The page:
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7-18-2011 @ 1:28PM
hmm im still on the fence about Golden. Whilst i did enjoy Lord of the Clans, "Arthas" to me felt like just a recap of Warcraft 3. This mission happened, then this mission happened, then this mission happened-Oh look Arthas is the lich king-end. Yes she did write some original stuff, Invincible, friendship with Varain etc.. But as I said Arthas was a disappointment because she to me she was essentially summarizing the Warcraft 3 campaign.However I will give Twilight of the Aspects a read, I can hardly jude Golden's writing as poor passed on only 2 works of her that I have read. Let me give this one a go, if the originality is there, if the creativity is there (where art thou in Arthas?) I will be singing her praises.
7-18-2011 @ 1:34PM
Actually, most of the problem I had with Arthas was the complete lack of any mention of the Emperor Penguin, which Arthas clearly dispatched with great vigor in the game.
7-18-2011 @ 1:38PM
To be fair though, she couldn't really write about Arthas' rise to power /without/ talking about the relevant W3 missions, after all that, there is only so much time (in game) or space (in the book) to create your own content. As someone who hadn't (and still hasn't- bad me) played W3 at all, it was all new, and fairly well written. Since Twilight of the Aspects doesn't really have anything beyond a questline or two connecting it to the game- and those don't take much time (ignoring the mat farming) she has the vast majority of the book with which to fill with her own ideas and new happenings.
7-18-2011 @ 1:43PM
I think you're missing the point of the book. Sure the events are mostly from WC3, but from playing the game, I didn't get a sense of why he did what he did. He just seemed to turn evil overnight. The book did an outstanding job explaining his character development little by little, and how he could, for a moment, justify burning Stratholme, etc. Things are not as black and white as we see in the games (WC and WoW), but much more complicated than that, and the book explained it well.
7-18-2011 @ 1:59PM
I always thought Stratholme was a fascinating story, and one where Arthas made a terrible choice that was still the right thing to do, because he was right. Uther, Jaina, they were WRONG, and if they'd stood by Arthas, he might have survived his own harrowing with his soul largely intact.
7-18-2011 @ 2:47PM
My biggest problem with Stratholme is that he slaughtered innocents. They were going to become scourge but he was killing innocent people that didn't know why their prince was doing so. He did what he did the wrong thing for the right reasons. Being a hero and doing what's right it's nearly as black and white as we'd like it to be. Who knew that a zombie story had a moral?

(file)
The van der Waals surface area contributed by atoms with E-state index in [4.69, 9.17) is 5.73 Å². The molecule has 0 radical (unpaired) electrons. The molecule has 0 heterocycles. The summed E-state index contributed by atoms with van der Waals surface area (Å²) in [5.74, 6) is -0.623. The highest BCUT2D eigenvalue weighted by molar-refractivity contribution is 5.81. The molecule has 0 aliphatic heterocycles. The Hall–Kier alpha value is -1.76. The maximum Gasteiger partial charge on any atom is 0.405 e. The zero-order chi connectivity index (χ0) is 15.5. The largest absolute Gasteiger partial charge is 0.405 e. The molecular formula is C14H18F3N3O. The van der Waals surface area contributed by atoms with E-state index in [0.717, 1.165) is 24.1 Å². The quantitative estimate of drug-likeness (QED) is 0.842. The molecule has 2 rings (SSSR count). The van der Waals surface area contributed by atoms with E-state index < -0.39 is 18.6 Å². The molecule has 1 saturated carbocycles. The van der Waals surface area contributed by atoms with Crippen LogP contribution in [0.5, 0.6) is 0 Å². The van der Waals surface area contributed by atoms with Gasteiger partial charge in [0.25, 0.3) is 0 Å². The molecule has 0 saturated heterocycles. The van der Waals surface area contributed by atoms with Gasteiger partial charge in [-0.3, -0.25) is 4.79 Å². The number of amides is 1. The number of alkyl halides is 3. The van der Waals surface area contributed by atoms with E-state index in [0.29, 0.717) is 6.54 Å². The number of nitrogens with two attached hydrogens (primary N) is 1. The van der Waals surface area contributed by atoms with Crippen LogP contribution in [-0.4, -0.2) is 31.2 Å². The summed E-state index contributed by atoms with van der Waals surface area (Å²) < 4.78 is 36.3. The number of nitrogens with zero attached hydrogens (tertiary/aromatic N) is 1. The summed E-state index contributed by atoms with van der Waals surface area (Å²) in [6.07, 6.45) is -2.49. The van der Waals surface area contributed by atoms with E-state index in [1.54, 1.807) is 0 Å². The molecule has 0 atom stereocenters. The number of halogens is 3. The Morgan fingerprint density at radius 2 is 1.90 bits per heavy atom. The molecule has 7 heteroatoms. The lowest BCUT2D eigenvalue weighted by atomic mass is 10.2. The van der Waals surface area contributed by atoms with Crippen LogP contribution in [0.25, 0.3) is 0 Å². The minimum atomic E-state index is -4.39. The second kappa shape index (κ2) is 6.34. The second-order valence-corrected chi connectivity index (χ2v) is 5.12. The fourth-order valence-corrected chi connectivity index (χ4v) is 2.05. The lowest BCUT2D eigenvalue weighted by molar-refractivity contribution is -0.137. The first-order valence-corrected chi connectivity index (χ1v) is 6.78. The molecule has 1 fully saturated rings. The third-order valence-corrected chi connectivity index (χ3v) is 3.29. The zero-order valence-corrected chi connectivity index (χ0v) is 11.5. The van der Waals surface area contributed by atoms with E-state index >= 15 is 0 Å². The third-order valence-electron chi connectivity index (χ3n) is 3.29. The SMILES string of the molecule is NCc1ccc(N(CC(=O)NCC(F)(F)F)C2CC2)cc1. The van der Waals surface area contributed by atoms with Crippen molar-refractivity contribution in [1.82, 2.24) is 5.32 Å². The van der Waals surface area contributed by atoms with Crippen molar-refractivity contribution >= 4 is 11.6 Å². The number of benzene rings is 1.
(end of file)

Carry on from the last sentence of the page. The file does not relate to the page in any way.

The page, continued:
7-18-2011 @ 2:56PM
I have to agree with the other replies: As published, Arthas was a great framework for a novel, but it needed to be fleshed out. The Shattering was better, although it, too, suffered from a bit too much "k, so this happened, then we ran here and this happened and then…."There nothing wrong with a story being written on rails, but it needs to be crafted well enough that it doesn't *feel* like it's on rails. It's the difference between Tom Clancy's "The Hunt for Red October" (fantastic book with rereadability) and "Debt of Honor" (linear, plodding, and predictable).
7-18-2011 @ 3:31PM
@Arrohan: That's the whole point. it was a terrible, horrible thing. But it needed to be done. What alternative was there? Let the whole city be scourged? The entire nation would have been overrun in days or weeks. The horror of a situation like that is the moment when someone has to be sacrificed for everyone else: The needs of the many and so on.
7-18-2011 @ 3:34PM
My problem with the Shattering was the whole resolution between Varian and Moira."Dad, you have no say in dwarven politics!""Here's what you dwarves are going to do.""Okay. "
7-18-2011 @ 6:29PM
Yes, Arthas slaughtered innocents, but Uther and Jaina ran away from a difficult decision and left those innocents to die. Just as they abandoned Arthas to his decision, they abandoned the inhabitants of Stratholme to both Arthas and Mal'Ganis.
7-18-2011 @ 7:48PM
Ilmyrn, the point is that you simply can't operate on that kind of logic. That kind of logic makes dictatorships and police states and pogroms. Uther and Jaina weren't wrong--committing an atrocity to prevent an atrocity doesn't make it right...
7-21-2011 @ 12:46AM
The people of Stratholm were sick and didn't know it. What do you do when people are sick, cannot be cured, and are a danger to those not sick? Quarantine. They had a small army with them already. They could've quarantined them into manageable groups and call for reinforcements to help. Once they turned into scourge they would be killed. They would be guarded until they turned and they would be in smaller groups so they couldn't zerg them. They likely wouldn't turn all at the same time either so they could take them out one or five at a time. When others saw what they would become they might want to die before they do. Those that wanted to die could be given a quick poison so they could die without pain and not become monsters. I know that if this would've hurt gameplay in not only Warcraft 3 but WoW as well.
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